• Is the work on display well presented, with a range of abilities represented? 
  • What are your impressions of the head?
  • What evidence is there of how the school caters for special educational needs and gifted and talented children?
  • What sort of extra-curricular activities are offered?
  • What is the school’s ethos? 
  • What’s your impression of the general atmosphere?

If there are opportunities to talk to teachers, or alternatively to trusted friends with children already at the school, you may want to consider the following questions.

  • How big are the classes?
  • How many classroom assistants are there?
  • Are children taught in sets? If so, can children move sets easily if necessary?
  • How are gifted children extended and challenged?
  • How are children with additional needs helped?
  • How do they communicate with parents if there is a problem?
  • How often are supply teachers used?
  • Is there much staff turnover?
  • Would they send their own child to the school?

From personal experience, we know that all the schools in our area are of a good quality, with strong reputations across the board. Unusually we have three tier system therefore there are three points at which parents have to make decisions. For us locality was the major factor living within a community not only do we like to support our local schools, but also logistically having a school nearby was critical.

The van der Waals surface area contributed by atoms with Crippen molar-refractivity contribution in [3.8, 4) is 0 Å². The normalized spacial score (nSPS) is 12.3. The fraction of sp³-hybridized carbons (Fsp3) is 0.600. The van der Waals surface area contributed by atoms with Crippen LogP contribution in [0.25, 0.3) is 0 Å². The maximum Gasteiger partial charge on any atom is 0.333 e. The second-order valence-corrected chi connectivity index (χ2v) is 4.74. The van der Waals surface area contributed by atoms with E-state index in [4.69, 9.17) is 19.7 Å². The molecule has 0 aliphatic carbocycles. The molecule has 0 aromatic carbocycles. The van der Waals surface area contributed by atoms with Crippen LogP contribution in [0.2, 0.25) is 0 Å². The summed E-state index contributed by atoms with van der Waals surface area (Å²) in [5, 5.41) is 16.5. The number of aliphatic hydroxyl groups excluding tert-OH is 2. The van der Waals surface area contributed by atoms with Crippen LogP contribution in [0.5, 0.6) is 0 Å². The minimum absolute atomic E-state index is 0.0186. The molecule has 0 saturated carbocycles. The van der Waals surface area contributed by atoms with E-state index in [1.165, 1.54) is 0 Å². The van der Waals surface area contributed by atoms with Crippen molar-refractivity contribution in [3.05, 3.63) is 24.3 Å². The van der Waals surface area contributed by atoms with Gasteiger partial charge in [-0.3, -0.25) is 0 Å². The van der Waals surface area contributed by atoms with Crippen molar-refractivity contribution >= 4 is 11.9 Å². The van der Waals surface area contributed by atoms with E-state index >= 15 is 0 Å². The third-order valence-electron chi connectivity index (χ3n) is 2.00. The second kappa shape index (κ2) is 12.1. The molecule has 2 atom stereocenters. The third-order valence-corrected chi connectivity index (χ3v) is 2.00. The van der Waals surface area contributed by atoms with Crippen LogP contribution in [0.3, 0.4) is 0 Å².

Choosing a school is a challenge in itself; choosing a school in these unprecedented times magnifies this further. As with most major decisions in your life, remember to take all the advice you can, but your decision needs to be the right one for your family. Good luck.

SEND Education in a Pandemic

The Independent Provider of Special Education Advice (IPSEA) have updated their advice on how the Covid-19 measures will affect pupils with special educational needs and disabilities (SEND) and it makes for quite interesting reading, with valuable advice for parents and schools alike

The headlines re-iterate that whilst schools have been issued with fresh advice for the re-opening schools actually the advice for SEND pupils remains as per the SEN and Disability Code of Practice 2015 and any changes in internal behaviour policies have to comply with the 2010 Equality Act, so far no changes.